THE Zurich-based United Nations High Commissioner for Refugees said Saturday it plans to set up a large camp in Tanzania to shelter at least 200,000 of the refugees who have fled bloody tribal violence in neighboring Rwanda.
Rwandan rebels closed a border crossing with Tanzania on Saturday after one of the largest mass exoduses ever seen by relief officials, and officials said hundreds of thousands were still stranded in Rwanda. Fighting between Rwanda's two rival tribes, the majority Hutus and the minority Tutsis, has killed an estimated 200,000 people in the last three weeks.
In Addis Ababa, Ethiopia, the secretary-general of the Organization of African Unity criticized a UN Security Council decision to consider, rather than implement, UN Secretary-General Boutros Boutros-Ghali's proposal for a force.
Salim Ahmed Salim praised Mr. Boutros-Ghali for coming out forcefully in support of sending more troops to Rwanda. The Council had earlier voted to cut the strength of a UN force there from 5,500 to 270.
In Washington, Clinton administration officials are examining the idea of organizing and paying for military intervention in Rwanda by African countries, the New York Times reported yesterday. US officials apparently have rejected any direct US action to stop the Rwandan civil war, but may encourage African nations to intervene, possibly offering financial and logistical support.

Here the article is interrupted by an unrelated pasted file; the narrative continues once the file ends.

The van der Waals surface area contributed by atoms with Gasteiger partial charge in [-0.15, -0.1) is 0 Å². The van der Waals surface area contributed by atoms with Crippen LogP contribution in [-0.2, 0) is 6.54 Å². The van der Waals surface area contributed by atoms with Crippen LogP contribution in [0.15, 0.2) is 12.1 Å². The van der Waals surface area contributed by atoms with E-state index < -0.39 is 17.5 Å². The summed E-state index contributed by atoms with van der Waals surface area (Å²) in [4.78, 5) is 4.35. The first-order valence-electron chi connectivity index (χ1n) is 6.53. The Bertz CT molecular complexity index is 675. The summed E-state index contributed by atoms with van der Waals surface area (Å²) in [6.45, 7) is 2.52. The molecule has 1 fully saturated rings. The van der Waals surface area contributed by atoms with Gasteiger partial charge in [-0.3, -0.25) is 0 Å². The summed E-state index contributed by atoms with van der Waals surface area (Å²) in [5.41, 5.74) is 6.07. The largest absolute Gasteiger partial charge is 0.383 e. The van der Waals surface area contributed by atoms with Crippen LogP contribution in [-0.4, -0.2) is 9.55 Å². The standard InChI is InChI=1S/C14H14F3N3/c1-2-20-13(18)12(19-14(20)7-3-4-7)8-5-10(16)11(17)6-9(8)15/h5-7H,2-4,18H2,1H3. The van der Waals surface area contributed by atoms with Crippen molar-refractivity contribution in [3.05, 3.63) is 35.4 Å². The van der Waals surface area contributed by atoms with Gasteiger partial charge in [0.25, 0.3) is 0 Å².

Berlusconi ally faces indictment
EFFORTS to form a new Italian government were thrown into turmoil Saturday after prosecutors asked for the indictments of a key ally of premier-designate Silvio Berlusconi and 36 others on kickback charges.
The Berlusconi ally was Umberto Bossi, leader of the Northern League, part of the three-party conservative coalition that won national elections in March. Members of his party are under consideration for key Cabinet posts. A hearing on the indictment request was scheduled for May 24. The request also named some the nation's best known political figures: former premiers Bettino Craxi and Arnaldo Forlani, former Foreign Minister Gianni De Michelis, and several former Cabinet ministers.
Mr. Berlusconi did not comment on the charges. But he said, ``There will certainly'' be Cabinet seats given to the Northern League, as well as his own Forza Italia and the National Alliance, which developed from a neo-fascist movement.